IMPORTANT NOTE: This article is for Arduino IDE version 1.6.5 (or below). To add a USB Game Controller to an Arduino Leonardo or Micro using Arduino IDE version 1.6.6 (or above) see the following Instructable: Arduino Leonardo/Micro as Game Controller/Joystick.
Out of the box the Arduino Leonardo and the Arduino Micro appear to the host computer as a generic keyboard and mouse. This article discusses how the Arduino Leonardo and the Arduino Micro can also appear as a generic Game Controller. This project will only work with Arduino products based on the ATmega32u4 microcontroller (i.e. the Arduino Leonardo and the Arduino Micro). It will not work with the Arduino Uno, because it is based on the ATmega328 microcontroller.
The Arduino generic Game Controller provides the following:
- X, Y, and Z axis
- 32 buttons
- X, Y, and Z axis rotation
- 2 Point of View Hat Switches
Step 1: Updating the Arduino Code
First make a backup copy of the following two files in the “%PROGRAMFILES%\Arduino\hardware\arduino\avr\cores\arduino” folder:
Replace these two files with the ones attached to add a generic Game Controller to the Arduino Leonardo and the Arduino Micro.
Step 2: Running the Test Sketch
Compile and upload the attached UsbJoystickTest.ino sketch file onto the Arduino Leonardo or the Arduino Micro using the Arduino Software (IDE). I have tested this using version 1.6.1 through 1.6.5 of the software. For Arduino IDE version 1.6.6 and above, see the following Instructable: Arduino Leonardo/Micro as Game Controller/Joystick.
The following steps are for Windows 7. If you have a different version of Windows or a different operating system, these steps may differ.
Step 3: Windows Control Panel - Hardware and Sound
Go to the Windows Control Panel and select “Hardware and Sound”.
Step 4: Devices and Printers
Then select “Devices and Printers”.
Step 5: Arduino Should Appear
The Arduino Micro or Arduino Leonardo should appear in the list of devices.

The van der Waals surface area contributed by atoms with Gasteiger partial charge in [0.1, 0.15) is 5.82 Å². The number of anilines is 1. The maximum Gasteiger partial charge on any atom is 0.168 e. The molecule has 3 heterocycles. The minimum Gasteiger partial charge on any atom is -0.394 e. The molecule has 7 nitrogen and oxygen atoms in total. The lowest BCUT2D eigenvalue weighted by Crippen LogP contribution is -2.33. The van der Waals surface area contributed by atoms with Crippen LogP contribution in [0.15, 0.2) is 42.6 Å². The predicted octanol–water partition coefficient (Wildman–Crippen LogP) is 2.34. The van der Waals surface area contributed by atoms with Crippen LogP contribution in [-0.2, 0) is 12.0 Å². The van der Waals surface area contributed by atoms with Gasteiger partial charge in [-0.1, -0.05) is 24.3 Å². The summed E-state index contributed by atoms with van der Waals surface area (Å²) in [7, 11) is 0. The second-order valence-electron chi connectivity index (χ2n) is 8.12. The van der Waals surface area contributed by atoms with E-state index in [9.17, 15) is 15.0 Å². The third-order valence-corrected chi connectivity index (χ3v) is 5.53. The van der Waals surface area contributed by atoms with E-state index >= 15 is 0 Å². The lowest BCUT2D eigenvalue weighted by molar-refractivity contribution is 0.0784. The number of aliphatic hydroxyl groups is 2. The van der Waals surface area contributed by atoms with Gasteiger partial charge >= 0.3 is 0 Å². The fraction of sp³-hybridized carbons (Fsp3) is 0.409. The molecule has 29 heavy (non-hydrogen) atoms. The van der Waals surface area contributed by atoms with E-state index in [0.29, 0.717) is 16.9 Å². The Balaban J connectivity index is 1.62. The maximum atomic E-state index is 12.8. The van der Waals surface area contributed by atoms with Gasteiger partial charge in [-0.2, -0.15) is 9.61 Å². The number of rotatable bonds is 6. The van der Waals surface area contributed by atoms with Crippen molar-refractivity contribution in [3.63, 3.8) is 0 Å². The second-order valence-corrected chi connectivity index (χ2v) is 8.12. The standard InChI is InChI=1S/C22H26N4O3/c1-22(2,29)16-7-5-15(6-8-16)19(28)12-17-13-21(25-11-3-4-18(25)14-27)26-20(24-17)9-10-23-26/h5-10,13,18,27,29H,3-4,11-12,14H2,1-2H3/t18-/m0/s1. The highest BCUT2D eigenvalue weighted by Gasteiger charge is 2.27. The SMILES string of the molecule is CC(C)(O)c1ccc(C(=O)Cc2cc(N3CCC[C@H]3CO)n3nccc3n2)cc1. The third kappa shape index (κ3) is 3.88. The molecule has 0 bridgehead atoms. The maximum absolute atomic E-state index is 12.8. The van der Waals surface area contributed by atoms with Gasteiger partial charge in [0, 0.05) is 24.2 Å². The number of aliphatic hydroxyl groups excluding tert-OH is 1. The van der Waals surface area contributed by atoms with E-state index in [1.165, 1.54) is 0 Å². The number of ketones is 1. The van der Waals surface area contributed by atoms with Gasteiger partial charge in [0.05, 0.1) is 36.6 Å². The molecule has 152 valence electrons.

Step 6: Arduino Settings
- Next right mouse click on the Arduino Leonardo or Arduino Micro to display the settings menu.
- Then select “Game controller settings” to get to the “Game Controllers” dialog.
Step 7: Game Controller Settings
The Arduino Micro or Arduino Leonardo should appear in the list of installed game controllers. Select the Arduino Micro or Arduino Leonardo and click the Properties button to display the game controller test dialog.
While this dialog has focus, ground pin A0 on the Arduino to activate the test script. The test script will test the game controller functionality in the following order:
- 32 buttons
- throttle and rudder
- X and Y Axis
- Z Axis
- 2 Hat Switches
- X and Y Axis Rotation
Step 9: Joystick Library
Now that the Arduino Leonardo or Arduino Micro has the Joystick library, the Arduino can be used for custom game controller projects. The following describes the Joystick library that is included in the updated USBAPI.h and HID.cpp files.
Starts emulating a game controller connected to a computer. By default all methods update the game controller state immediately. If initAutoSendState is set to false, the Joystick.sendState method must be called to update the game controller state.
Stops the game controller emulation to a connected computer.
Sets the X axis value. Range -127 to 127 (0 is center).
Sets the Y axis value. Range -127 to 127 (0 is center).
Sets the Z axis value. Range -127 to 127 (0 is center).
Sets the X axis rotation value. Range 0° to 360°.
Sets the Y axis rotation value. Range 0° to 360°.
Sets the Z axis rotation value. Range 0° to 360°.
Joystick.setButton(byte button, byte value)
Sets the state of the specified button. The button is the 0-based button number (i.e. button #1 is 0, button #2 is 1, etc.). The value is 1 if the button is pressed and 0 if the button is released.
Press the indicated button. The button is the 0-based button number (i.e. button #1 is 0, button #2 is 1, etc.).
Release the indicated button. The button is the 0-based button number (i.e. button #1 is 0, button #2 is 1, etc.).
Sets the throttle value. Range 0 to 255.
Sets the rudder value. Range 0 to 255.
Joystick.setHatSwitch(byte hatSwitch, int value)
Sets the value of the specified hat switch. The hatSwitch is 0-based (i.e. hat switch #1 is 0 and hat switch #2 is 1). The value is from 0° to 360°, but in 45° increments. Any value less than 45° will be rounded down (i.e. 44° is rounded down to 0°, 89° is rounded down to 45°, etc.).
Sends the updated joystick state to the host computer. Only needs to be called if AutoSendState is false (see Joystick.begin for more details).
Participated in the